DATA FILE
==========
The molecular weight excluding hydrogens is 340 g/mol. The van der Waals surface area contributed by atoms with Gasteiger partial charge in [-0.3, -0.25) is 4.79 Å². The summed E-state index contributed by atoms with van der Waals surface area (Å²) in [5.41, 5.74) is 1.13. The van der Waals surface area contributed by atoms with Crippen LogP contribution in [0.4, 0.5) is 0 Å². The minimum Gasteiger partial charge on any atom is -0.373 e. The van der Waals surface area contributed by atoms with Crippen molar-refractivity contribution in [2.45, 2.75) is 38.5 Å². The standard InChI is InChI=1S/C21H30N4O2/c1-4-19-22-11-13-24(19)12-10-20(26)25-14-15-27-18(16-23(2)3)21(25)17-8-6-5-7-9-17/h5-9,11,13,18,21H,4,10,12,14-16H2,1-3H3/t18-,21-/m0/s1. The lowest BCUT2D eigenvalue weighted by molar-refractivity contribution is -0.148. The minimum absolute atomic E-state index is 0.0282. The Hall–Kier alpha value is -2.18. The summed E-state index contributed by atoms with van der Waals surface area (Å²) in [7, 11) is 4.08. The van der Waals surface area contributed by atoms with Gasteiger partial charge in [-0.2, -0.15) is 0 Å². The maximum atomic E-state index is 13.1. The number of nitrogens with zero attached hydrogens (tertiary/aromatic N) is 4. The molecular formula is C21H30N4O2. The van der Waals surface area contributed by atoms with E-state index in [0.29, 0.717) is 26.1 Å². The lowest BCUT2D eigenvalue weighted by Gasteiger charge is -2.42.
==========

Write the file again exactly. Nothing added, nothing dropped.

The molecular weight excluding hydrogens is 340 g/mol. The van der Waals surface area contributed by atoms with Gasteiger partial charge in [-0.3, -0.25) is 4.79 Å². The summed E-state index contributed by atoms with van der Waals surface area (Å²) in [5.41, 5.74) is 1.13. The van der Waals surface area contributed by atoms with Crippen LogP contribution in [0.4, 0.5) is 0 Å². The minimum Gasteiger partial charge on any atom is -0.373 e. The van der Waals surface area contributed by atoms with Crippen molar-refractivity contribution in [2.45, 2.75) is 38.5 Å². The standard InChI is InChI=1S/C21H30N4O2/c1-4-19-22-11-13-24(19)12-10-20(26)25-14-15-27-18(16-23(2)3)21(25)17-8-6-5-7-9-17/h5-9,11,13,18,21H,4,10,12,14-16H2,1-3H3/t18-,21-/m0/s1. The lowest BCUT2D eigenvalue weighted by molar-refractivity contribution is -0.148. The minimum absolute atomic E-state index is 0.0282. The Hall–Kier alpha value is -2.18. The summed E-state index contributed by atoms with van der Waals surface area (Å²) in [7, 11) is 4.08. The van der Waals surface area contributed by atoms with Gasteiger partial charge in [-0.2, -0.15) is 0 Å². The maximum atomic E-state index is 13.1. The number of nitrogens with zero attached hydrogens (tertiary/aromatic N) is 4. The molecular formula is C21H30N4O2. The van der Waals surface area contributed by atoms with E-state index in [0.29, 0.717) is 26.1 Å². The lowest BCUT2D eigenvalue weighted by Gasteiger charge is -2.42.